Just 10 minutes away from the grey blocks that make up the Ministry of National Development in Singapore sits an architectural treasure: the Nanyang Hakka Federation located on 20 Peck Seah Street. The building’s quiet facade and current mixed usage as an office building belies its historical significance—the land it sits on was once the gravesite of Singapore’s earliest Chinese settlers. Since the Federation’s founding in 1929, it has served as a community centre for the country’s powerful and well-connected Hakka community. Lee Kuan Yew was perhaps the country’s most prominent Hakka, while the Federation’s first chairman was the “Tiger of Nanyang” Aw Boon Haw, the Chinese tycoon who founded Tiger Balm. 

Enter the banquet hall near the entrance of the building and the air of stealth wealth becomes apparent, with the ceilings adorned by golden-framed portraits of Hakka elders staring down at you. In a silent nod to the community’s roots in global trade, the building’s five floors are occupied by shipping companies and others offering anodyne-sounding corporate services, such as auditing, management consulting, and the “wholesale trade of goods without a dominant product”. The last is what Asia Trading and Construction Private Limited purports to do, and this is where lies the darker reality behind the glass-panelled doors of the Nanyang Hakka Federation. 

The US has accused Asia Trading of fuelling the Kremlin’s war in Ukraine by being a front for a clandestine arms dealing network linked to the Russian defence industry. According to the Treasury’s sanctions enforcement unit, Asia Trading and its Singaporean director, Serena Ng Bee Lin, had conspired to sell Russian military helicopters to an unspecified Latin American government on behalf of the sanctioned state-owned defence company Rostec, ultimately contributing to the Kremlin’s war chest. This transnational web of weapons dealers, shell companies and faceless middlemen designed to evade Western sanctions was dubbed the “Zimenkov network”, named after its alleged leader Igor Vladimirovich Zimenkov, a Russian-Cypriot dual national and his son Jonatan.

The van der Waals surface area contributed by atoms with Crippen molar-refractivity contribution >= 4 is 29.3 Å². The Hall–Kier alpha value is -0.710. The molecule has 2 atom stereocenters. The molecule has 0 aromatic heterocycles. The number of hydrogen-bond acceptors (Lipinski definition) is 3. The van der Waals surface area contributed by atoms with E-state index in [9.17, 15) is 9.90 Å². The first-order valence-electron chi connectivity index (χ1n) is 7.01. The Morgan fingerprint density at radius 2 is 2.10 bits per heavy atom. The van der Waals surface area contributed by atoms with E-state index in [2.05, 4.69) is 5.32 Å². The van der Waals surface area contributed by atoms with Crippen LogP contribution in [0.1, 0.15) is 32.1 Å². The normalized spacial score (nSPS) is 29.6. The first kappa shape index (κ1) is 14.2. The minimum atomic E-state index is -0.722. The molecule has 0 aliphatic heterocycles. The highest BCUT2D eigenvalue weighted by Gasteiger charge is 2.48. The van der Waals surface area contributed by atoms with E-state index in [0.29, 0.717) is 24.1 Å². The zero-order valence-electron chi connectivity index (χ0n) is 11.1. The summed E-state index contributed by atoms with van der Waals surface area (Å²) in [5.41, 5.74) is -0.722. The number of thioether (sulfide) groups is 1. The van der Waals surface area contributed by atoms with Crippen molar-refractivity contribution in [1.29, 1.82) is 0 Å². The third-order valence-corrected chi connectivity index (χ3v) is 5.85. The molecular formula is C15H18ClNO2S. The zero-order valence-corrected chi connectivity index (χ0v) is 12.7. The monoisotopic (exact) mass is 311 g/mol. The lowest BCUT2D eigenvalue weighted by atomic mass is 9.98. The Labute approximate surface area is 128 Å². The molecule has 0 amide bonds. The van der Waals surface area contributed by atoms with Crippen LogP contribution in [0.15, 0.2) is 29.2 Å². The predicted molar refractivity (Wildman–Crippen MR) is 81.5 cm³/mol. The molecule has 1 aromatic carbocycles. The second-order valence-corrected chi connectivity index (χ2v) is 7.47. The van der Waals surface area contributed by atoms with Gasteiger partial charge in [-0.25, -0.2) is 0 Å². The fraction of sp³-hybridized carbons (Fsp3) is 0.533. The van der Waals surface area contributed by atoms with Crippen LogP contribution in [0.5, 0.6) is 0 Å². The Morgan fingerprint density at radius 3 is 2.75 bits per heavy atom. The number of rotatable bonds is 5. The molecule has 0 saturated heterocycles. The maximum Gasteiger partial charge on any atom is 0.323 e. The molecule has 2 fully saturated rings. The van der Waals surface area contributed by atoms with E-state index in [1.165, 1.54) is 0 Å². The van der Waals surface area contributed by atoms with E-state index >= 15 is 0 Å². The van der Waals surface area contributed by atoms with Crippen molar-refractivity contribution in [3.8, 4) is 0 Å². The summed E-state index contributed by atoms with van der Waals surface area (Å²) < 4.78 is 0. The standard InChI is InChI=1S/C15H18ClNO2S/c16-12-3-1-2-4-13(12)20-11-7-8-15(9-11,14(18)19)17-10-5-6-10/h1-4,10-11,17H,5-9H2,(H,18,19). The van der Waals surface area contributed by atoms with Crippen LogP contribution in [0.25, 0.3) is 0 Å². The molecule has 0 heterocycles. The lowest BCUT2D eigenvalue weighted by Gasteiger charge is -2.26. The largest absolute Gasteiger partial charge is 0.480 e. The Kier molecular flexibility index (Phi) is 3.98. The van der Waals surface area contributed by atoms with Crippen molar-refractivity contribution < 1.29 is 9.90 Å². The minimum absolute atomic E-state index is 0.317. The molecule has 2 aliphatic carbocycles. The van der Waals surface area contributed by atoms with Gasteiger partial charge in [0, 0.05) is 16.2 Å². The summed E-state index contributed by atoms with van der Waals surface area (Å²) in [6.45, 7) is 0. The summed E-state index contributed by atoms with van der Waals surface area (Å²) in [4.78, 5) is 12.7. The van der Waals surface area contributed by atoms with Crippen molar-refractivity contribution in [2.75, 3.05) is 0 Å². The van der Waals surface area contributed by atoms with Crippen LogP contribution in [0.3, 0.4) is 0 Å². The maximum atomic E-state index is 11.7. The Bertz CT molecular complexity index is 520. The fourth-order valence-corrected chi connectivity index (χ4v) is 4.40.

Not much is known about Ng, apart from that fact that she’s in her sixties and her name is listed as a donor and supporter of the Singapore Council of Women’s Organisations, a prominent umbrella network of local feminist groups. Local corporate registry records also list the address of Five Star Resort, the former name of Asia Trading, to a semi-detached house in the affluent neighbourhood of Holland Grove. The trail goes cold there.

Similarly, we know little about another Singaporean, 64-year-old Kwek Kee Seng. Last November, the US State Department announced a US$5m (S$6.8m) bounty for information about Kwek and his activities in North Korea. According to the FBI, Kwek has been accused of international money laundering and enabling the regime’s nuclear proliferation programme by smuggling oil to the country through his shipping and terminal operations company Swanseas Port Services Pte Ltd, since early 2019. The regime is known for diverting the impoverished nation’s public purse towards its weapons development programme. Recent reports indicate how smuggling has accelerated its missile development, with the North Korean government now preparing to launch a military spy satellite weeks after firing more than 80 missiles, including a new intercontinental ballistic warhead. 

Kwek and Ng join a growing list of Singaporeans either sanctioned, wanted, or extradited to the US to face justice for smuggling everything from perfumes to bomb parts to dictatorships as far flung as Russia and North Korea, or conflict zones closer to home, such as Myanmar. Despite our government’s efforts to combat money laundering, terrorism financing and proliferation financing—a stated goal of the Monetary Authority of Singapore (MAS)—it would appear like many criminals still choose to operate from here.

If so, our open ports and capital markets are being abused to facilitate conflicts and wars around the world. It should be an issue of grave concern to all Singaporeans.

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